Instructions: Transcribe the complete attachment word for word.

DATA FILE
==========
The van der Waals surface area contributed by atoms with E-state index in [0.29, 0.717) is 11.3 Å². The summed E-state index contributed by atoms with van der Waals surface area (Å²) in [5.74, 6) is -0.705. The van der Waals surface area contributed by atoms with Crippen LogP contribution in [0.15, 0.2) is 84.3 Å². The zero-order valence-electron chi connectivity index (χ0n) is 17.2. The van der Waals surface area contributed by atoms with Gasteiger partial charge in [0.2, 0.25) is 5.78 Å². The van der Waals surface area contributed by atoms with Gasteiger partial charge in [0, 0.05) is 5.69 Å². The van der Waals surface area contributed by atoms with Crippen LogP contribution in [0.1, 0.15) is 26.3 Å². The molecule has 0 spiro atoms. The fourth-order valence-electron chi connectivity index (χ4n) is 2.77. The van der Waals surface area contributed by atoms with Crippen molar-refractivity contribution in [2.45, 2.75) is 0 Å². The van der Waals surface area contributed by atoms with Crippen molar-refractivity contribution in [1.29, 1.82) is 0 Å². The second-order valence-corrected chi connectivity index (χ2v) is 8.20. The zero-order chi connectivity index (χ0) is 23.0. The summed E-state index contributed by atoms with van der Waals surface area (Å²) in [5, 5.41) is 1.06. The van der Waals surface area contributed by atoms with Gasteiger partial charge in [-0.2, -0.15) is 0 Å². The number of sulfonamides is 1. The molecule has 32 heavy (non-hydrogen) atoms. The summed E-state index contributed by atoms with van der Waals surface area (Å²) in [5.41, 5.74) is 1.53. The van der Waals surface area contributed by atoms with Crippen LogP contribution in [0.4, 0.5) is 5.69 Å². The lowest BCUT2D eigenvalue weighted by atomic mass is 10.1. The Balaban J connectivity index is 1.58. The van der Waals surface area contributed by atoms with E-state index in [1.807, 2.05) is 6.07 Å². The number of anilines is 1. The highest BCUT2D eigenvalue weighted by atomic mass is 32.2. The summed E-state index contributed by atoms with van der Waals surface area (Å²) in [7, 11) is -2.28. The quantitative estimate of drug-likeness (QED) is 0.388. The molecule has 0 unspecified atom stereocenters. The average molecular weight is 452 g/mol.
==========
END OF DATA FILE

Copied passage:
The van der Waals surface area contributed by atoms with E-state index in [0.29, 0.717) is 11.3 Å². The summed E-state index contributed by atoms with van der Waals surface area (Å²) in [5.74, 6) is -0.705. The van der Waals surface area contributed by atoms with Crippen LogP contribution in [0.15, 0.2) is 84.3 Å². The zero-order valence-electron chi connectivity index (χ0n) is 17.2. The van der Waals surface area contributed by atoms with Gasteiger partial charge in [0.2, 0.25) is 5.78 Å². The van der Waals surface area contributed by atoms with Gasteiger partial charge in [0, 0.05) is 5.69 Å². The van der Waals surface area contributed by atoms with Crippen LogP contribution in [0.1, 0.15) is 26.3 Å². The molecule has 0 spiro atoms. The fourth-order valence-electron chi connectivity index (χ4n) is 2.77. The van der Waals surface area contributed by atoms with Crippen molar-refractivity contribution in [2.45, 2.75) is 0 Å². The van der Waals surface area contributed by atoms with Crippen molar-refractivity contribution in [1.29, 1.82) is 0 Å². The second-order valence-corrected chi connectivity index (χ2v) is 8.20. The zero-order chi connectivity index (χ0) is 23.0. The summed E-state index contributed by atoms with van der Waals surface area (Å²) in [5, 5.41) is 1.06. The van der Waals surface area contributed by atoms with Gasteiger partial charge in [-0.2, -0.15) is 0 Å². The number of sulfonamides is 1. The molecule has 32 heavy (non-hydrogen) atoms. The summed E-state index contributed by atoms with van der Waals surface area (Å²) in [5.41, 5.74) is 1.53. The van der Waals surface area contributed by atoms with Crippen LogP contribution in [0.4, 0.5) is 5.69 Å². The lowest BCUT2D eigenvalue weighted by atomic mass is 10.1. The Balaban J connectivity index is 1.58. The van der Waals surface area contributed by atoms with E-state index in [1.807, 2.05) is 6.07 Å². The number of anilines is 1. The highest BCUT2D eigenvalue weighted by atomic mass is 32.2. The summed E-state index contributed by atoms with van der Waals surface area (Å²) in [7, 11) is -2.28. The quantitative estimate of drug-likeness (QED) is 0.388. The molecule has 0 unspecified atom stereocenters. The average molecular weight is 452 g/mol.